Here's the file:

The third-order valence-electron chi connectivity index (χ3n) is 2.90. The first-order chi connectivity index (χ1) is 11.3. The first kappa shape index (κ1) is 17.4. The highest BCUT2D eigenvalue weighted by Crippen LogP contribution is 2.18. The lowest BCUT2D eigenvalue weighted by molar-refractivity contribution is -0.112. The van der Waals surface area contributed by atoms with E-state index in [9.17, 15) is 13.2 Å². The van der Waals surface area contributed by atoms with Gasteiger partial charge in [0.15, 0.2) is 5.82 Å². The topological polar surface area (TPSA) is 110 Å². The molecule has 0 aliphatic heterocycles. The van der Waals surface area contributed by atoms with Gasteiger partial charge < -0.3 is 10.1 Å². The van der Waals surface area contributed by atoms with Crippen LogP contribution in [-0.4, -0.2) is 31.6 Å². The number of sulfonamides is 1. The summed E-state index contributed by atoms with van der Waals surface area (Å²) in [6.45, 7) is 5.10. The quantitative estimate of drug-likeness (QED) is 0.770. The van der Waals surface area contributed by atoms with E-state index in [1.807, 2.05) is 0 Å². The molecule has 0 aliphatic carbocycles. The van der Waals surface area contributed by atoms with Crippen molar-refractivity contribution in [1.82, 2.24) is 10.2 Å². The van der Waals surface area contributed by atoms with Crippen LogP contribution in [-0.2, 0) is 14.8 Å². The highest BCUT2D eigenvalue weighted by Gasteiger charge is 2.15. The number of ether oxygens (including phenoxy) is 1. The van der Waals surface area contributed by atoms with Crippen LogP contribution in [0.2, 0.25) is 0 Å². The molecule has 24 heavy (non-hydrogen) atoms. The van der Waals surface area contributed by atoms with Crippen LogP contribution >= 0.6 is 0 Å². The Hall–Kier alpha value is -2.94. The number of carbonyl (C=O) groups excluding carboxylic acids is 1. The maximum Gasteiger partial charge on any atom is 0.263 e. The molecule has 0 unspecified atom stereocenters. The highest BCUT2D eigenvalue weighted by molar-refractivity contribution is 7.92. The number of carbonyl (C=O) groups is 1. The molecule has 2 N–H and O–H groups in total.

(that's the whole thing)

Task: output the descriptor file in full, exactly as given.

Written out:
The third-order valence-electron chi connectivity index (χ3n) is 2.90. The first-order chi connectivity index (χ1) is 11.3. The first kappa shape index (κ1) is 17.4. The highest BCUT2D eigenvalue weighted by Crippen LogP contribution is 2.18. The lowest BCUT2D eigenvalue weighted by molar-refractivity contribution is -0.112. The van der Waals surface area contributed by atoms with E-state index in [9.17, 15) is 13.2 Å². The van der Waals surface area contributed by atoms with Gasteiger partial charge in [0.15, 0.2) is 5.82 Å². The topological polar surface area (TPSA) is 110 Å². The molecule has 0 aliphatic heterocycles. The van der Waals surface area contributed by atoms with Gasteiger partial charge < -0.3 is 10.1 Å². The van der Waals surface area contributed by atoms with Crippen LogP contribution in [-0.4, -0.2) is 31.6 Å². The number of sulfonamides is 1. The summed E-state index contributed by atoms with van der Waals surface area (Å²) in [6.45, 7) is 5.10. The quantitative estimate of drug-likeness (QED) is 0.770. The van der Waals surface area contributed by atoms with E-state index in [1.807, 2.05) is 0 Å². The molecule has 0 aliphatic carbocycles. The van der Waals surface area contributed by atoms with Crippen molar-refractivity contribution in [1.82, 2.24) is 10.2 Å². The van der Waals surface area contributed by atoms with Crippen LogP contribution in [-0.2, 0) is 14.8 Å². The highest BCUT2D eigenvalue weighted by Gasteiger charge is 2.15. The number of ether oxygens (including phenoxy) is 1. The van der Waals surface area contributed by atoms with Crippen LogP contribution in [0.2, 0.25) is 0 Å². The molecule has 24 heavy (non-hydrogen) atoms. The van der Waals surface area contributed by atoms with Crippen LogP contribution >= 0.6 is 0 Å². The Hall–Kier alpha value is -2.94. The number of carbonyl (C=O) groups excluding carboxylic acids is 1. The maximum Gasteiger partial charge on any atom is 0.263 e. The molecule has 0 unspecified atom stereocenters. The highest BCUT2D eigenvalue weighted by molar-refractivity contribution is 7.92. The number of carbonyl (C=O) groups is 1. The molecule has 2 N–H and O–H groups in total.